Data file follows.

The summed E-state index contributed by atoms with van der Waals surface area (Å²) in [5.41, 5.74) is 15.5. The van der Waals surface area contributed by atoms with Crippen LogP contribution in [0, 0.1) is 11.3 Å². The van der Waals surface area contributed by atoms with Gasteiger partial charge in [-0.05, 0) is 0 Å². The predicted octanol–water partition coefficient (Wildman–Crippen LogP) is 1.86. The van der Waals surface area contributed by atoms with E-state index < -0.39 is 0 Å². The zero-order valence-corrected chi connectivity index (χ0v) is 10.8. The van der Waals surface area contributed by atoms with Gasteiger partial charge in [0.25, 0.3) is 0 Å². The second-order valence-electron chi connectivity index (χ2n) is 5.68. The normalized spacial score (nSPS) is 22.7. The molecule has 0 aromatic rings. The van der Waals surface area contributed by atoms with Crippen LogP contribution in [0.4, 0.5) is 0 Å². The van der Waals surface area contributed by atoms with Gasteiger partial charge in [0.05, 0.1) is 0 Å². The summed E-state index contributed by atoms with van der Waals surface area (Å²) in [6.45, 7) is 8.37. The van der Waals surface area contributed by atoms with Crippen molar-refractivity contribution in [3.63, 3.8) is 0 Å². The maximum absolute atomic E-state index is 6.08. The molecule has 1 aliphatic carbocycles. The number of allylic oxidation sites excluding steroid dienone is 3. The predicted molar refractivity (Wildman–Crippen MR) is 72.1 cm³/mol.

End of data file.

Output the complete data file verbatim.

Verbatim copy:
The summed E-state index contributed by atoms with van der Waals surface area (Å²) in [5.41, 5.74) is 15.5. The van der Waals surface area contributed by atoms with Crippen LogP contribution in [0, 0.1) is 11.3 Å². The van der Waals surface area contributed by atoms with Gasteiger partial charge in [-0.05, 0) is 0 Å². The predicted octanol–water partition coefficient (Wildman–Crippen LogP) is 1.86. The van der Waals surface area contributed by atoms with E-state index < -0.39 is 0 Å². The zero-order valence-corrected chi connectivity index (χ0v) is 10.8. The van der Waals surface area contributed by atoms with Gasteiger partial charge in [0.25, 0.3) is 0 Å². The second-order valence-electron chi connectivity index (χ2n) is 5.68. The normalized spacial score (nSPS) is 22.7. The molecule has 0 aromatic rings. The van der Waals surface area contributed by atoms with Crippen LogP contribution in [0.4, 0.5) is 0 Å². The van der Waals surface area contributed by atoms with Gasteiger partial charge in [0.05, 0.1) is 0 Å². The summed E-state index contributed by atoms with van der Waals surface area (Å²) in [6.45, 7) is 8.37. The van der Waals surface area contributed by atoms with Crippen molar-refractivity contribution in [3.63, 3.8) is 0 Å². The maximum absolute atomic E-state index is 6.08. The molecule has 1 aliphatic carbocycles. The number of allylic oxidation sites excluding steroid dienone is 3. The predicted molar refractivity (Wildman–Crippen MR) is 72.1 cm³/mol.